There are two species of eagle that live in Colorado—the bald eagle and the golden eagle. Bald eagles live year-round in Colorado, and can most often be found around bodies of water where they can go fishing. Keep an eye out for larger lakes or rivers surrounded by forests that are great for their nests.
Golden eagles, on the other hand, prefer to hunt for mammals. They like to build their nests in cliffs and canyons where they have a good view of their surroundings, and can be found across Colorado.
Elk can be found throughout Colorado, generally at elevations of 7,000 feet or higher. They are abundant in Rocky Mountain National Park, and can often be found chilling on the golf course in downtown Estes Park. Grand County is another great place to spot Elk. With their massive antlers and a strong protective sense for their herds and young, elk can be extremely dangerous, so as with most wildlife, it’s important to keep a safe distance.
Black-footed ferrets are the only species of ferret in the world that is native to our continent, and more than once, they were thought to be completely extinct. These little predators were reintroduced to Colorado during the 1980s and are once again beginning to thrive in the Centennial State. They can be identified by their black feet and the black patches over their eyes, though they’re often confused with weasels, ermine, and martens when caught at a glance. There are several reintroduction sites for this species in Colorado, but if you’re looking for a sure sighting, check out Rocky Mountain Arsenal National Wildlife Refuge, which has a population within the park as well as two “retired” ferrets who live in the Visitor Center’s ferret house.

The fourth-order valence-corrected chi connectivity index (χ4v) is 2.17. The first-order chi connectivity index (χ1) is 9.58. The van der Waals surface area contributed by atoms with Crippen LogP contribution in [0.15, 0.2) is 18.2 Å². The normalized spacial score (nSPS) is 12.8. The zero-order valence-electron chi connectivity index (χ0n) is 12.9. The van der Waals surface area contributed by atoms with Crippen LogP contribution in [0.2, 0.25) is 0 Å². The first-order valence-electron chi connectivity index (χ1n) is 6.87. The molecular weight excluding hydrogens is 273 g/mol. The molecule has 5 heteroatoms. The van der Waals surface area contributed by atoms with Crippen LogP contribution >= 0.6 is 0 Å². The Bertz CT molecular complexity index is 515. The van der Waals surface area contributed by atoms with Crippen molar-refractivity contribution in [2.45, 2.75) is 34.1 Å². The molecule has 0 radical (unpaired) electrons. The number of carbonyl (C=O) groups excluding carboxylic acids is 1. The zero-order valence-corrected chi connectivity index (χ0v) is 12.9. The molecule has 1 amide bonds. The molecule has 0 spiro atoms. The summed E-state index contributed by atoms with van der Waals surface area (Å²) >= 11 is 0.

Yellow-bellied marmots look a bit like groundhogs or tail-less beavers, but they’re actually part of the squirrel family. These chunky rodents can get up to two feet in size and are most often found at higher elevations. They hibernate from September until May, and actually spend about half their lives in hibernation. Marmots live with their colonies in huge mazes they dig under meadows and scree fields, and it’s pretty common to find them sunning themselves on rocks at high altitude.
Shaggy white-haired mountain goats are a symbol of Colorado at this point, but did you know they’re not even indigenous to the area? They were brought in during the late 1940s as game, and have since grown to thrive in Colorado’s high country. If you’re looking to spot some, head UP. Mountain goats are abundant at high elevations, and can often be found at Mount Evans, Grays and Torreys Peaks, and Quandary Peak. Like many forms of wildlife, they are most active at dawn, and like to sleep during midday.